Does the Syrian Conlict Spell the End of R2P?
Penn Society for International Development
4 April 2013
Oyinkan Muraina is a staff writer in International Law Development and Human Rights at the Penn Society for International Development.
In what ways is the international community’s response to the conflict in Syria a forecast for the future of R2P and the continued development of state sovereignty in the in a globalized world?
Nearly two years have passed since the Syrian conflict began. In that time, the reactions to the conflagration have been mixed, far from close to anything resembling consensus. Some, such as the US and the EU, have offered intelligence and training to the rebels. Many Arab states have provided arms to the rebels, while Iran has offered arms and more to Assad’s forces. Others, such as Israel, have recently entered the milieu of forces in Syria (after the conflict spilled into the Israeli-held Golan Heights). Others still, like Russia and China, have refused to agree to any action against Syria that pressures Bashar al-Assad to step down. Yet, as the world looks on, the continuing debates beg the questions: Why didn’t the international community step in earlier? Don’t we have a responsibility to protect the civilians of Syria? Didn’t we do so in Libya in 2011? None of these questions have simple answers, but their answers nonetheless spell the fate of the R2P doctrine and international law at large. (…)
Libya provides an interesting case study for the application of R2P. Although Libya was not the first time the UN invoked R2P, it is the most recent invocation of R2P, and the most controversial. (…)
(…) Abiodun Williams asserts that difficulty in gaining consensus around R2P stems from three obstacles. The first, and most relevant, challenge is the “comprehensiveness of the responsibility to prevent which is one of the key remaining conceptual loopholes within the R2P framework.” The debate centers around the scope of preventative measures: with some arguing that R2P calls for short-term, direct action and others claiming the principle includes structural and root cause prevention efforts (Weiss et al, 33). The same debate surfaced when implementing R2P in Libya; those in favor of short-term actions advocated for the AU ceasefire once civilian populations were protected. Meanwhile, those in favor of a structural/ root cause interpretation favored deposing Qaddafi (i.e. cutting off the snake’s head). Because the structural interpretation camp (NATO) had the bulk of the force and money behind the mission in Libya, they ultimately decided its fate. Now, even those once willing to support R2P (albeit a different interpretation), like South Africa, feel like the mission went too far, think that they were used, and “are indignant that the West ignored calls by the African Union for a cease-fire.”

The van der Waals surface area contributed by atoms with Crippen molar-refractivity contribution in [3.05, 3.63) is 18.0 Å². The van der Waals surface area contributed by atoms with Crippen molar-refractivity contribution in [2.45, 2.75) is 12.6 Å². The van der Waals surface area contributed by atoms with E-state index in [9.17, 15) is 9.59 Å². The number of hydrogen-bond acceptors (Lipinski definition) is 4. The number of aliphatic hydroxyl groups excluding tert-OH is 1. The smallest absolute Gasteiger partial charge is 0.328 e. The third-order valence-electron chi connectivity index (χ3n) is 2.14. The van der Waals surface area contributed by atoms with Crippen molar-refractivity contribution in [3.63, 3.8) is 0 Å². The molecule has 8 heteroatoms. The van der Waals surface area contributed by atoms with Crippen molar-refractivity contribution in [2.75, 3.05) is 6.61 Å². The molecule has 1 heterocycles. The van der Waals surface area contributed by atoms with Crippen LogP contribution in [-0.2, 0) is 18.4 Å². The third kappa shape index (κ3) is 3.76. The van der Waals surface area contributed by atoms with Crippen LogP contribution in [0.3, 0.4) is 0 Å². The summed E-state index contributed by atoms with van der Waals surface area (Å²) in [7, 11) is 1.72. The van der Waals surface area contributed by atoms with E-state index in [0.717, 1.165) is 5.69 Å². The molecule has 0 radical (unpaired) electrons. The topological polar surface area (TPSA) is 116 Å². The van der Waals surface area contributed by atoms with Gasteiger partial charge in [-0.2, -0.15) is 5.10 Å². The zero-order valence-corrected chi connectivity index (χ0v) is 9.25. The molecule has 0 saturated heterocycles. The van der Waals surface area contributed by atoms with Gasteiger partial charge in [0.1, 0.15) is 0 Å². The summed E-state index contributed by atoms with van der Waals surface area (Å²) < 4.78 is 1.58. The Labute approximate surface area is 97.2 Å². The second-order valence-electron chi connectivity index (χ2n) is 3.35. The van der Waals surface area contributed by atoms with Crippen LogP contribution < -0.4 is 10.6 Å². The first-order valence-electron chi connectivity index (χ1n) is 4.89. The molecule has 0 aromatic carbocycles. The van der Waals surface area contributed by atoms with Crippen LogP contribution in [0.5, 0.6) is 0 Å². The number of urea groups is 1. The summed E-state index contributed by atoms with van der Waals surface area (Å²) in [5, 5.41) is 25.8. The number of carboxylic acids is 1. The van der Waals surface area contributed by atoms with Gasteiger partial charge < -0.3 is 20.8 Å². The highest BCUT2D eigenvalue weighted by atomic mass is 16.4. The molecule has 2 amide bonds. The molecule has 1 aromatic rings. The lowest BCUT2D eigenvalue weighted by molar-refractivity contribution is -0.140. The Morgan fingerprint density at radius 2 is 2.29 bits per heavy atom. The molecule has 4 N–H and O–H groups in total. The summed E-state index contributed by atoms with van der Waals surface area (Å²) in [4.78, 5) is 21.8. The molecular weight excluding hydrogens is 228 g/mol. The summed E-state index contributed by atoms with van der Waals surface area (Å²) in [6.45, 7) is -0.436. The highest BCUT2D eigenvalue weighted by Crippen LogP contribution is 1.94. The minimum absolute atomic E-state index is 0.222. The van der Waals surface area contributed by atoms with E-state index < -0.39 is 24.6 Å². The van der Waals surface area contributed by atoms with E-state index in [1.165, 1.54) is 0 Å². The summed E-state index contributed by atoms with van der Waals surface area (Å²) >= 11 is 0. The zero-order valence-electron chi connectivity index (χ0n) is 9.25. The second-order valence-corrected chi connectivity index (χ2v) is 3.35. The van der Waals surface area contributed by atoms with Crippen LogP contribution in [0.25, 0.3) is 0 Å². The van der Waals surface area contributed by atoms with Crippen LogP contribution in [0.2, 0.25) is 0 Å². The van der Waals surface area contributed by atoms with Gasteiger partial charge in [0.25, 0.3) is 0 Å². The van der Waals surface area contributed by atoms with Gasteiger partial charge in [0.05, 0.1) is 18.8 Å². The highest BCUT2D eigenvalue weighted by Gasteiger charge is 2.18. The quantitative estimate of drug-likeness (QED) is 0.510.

Syria has, in part, paid for NATO overstepping in the Libyan intervention. Russia and China seem committed to sending the message that the West, through the UN, cannot use humanitarian crises to topple undesirable rulers. China, a less talked about obstacle, is extremely adamant about this, especially since their access to oil and energy has been hampered by UN action against other international pariahs like Iran and Sudan. Meanwhile, other members of the BRICS (Brazil, South Africa, India) have become even more skeptical of R2P. Within the UN, the lack of consensus is evidenced by a stalemate on Syria: the Security Council has failed to agree on an arms embargo or even sanctions against the Assad regime, both of which could help to prevent further atrocities. When an unofficial resolution on Syria passed through the General Assembly in August of 2012, Russia quickly “denounced the blatant support to Syrian rebels.” (…)
(…) As outlined above, Russia, China, and others refuse to allow the UN to authorize strict measures against Syria, regardless of the principle invoked. This is because so long as action against Syria is not politically expedient for all member states (or at least the veto wielding ones), no consensus can emerge. On the other hand, when all find action beneficial, the UN will reach consensus as it did in Kenya, Cote d’Ivoire, and Libya. That any state plays politics when the lives of innocent human beings are at risk is deplorable, but not unusual. Simply put, R2P is not dead; it’s just politically inconvenient at the moment.
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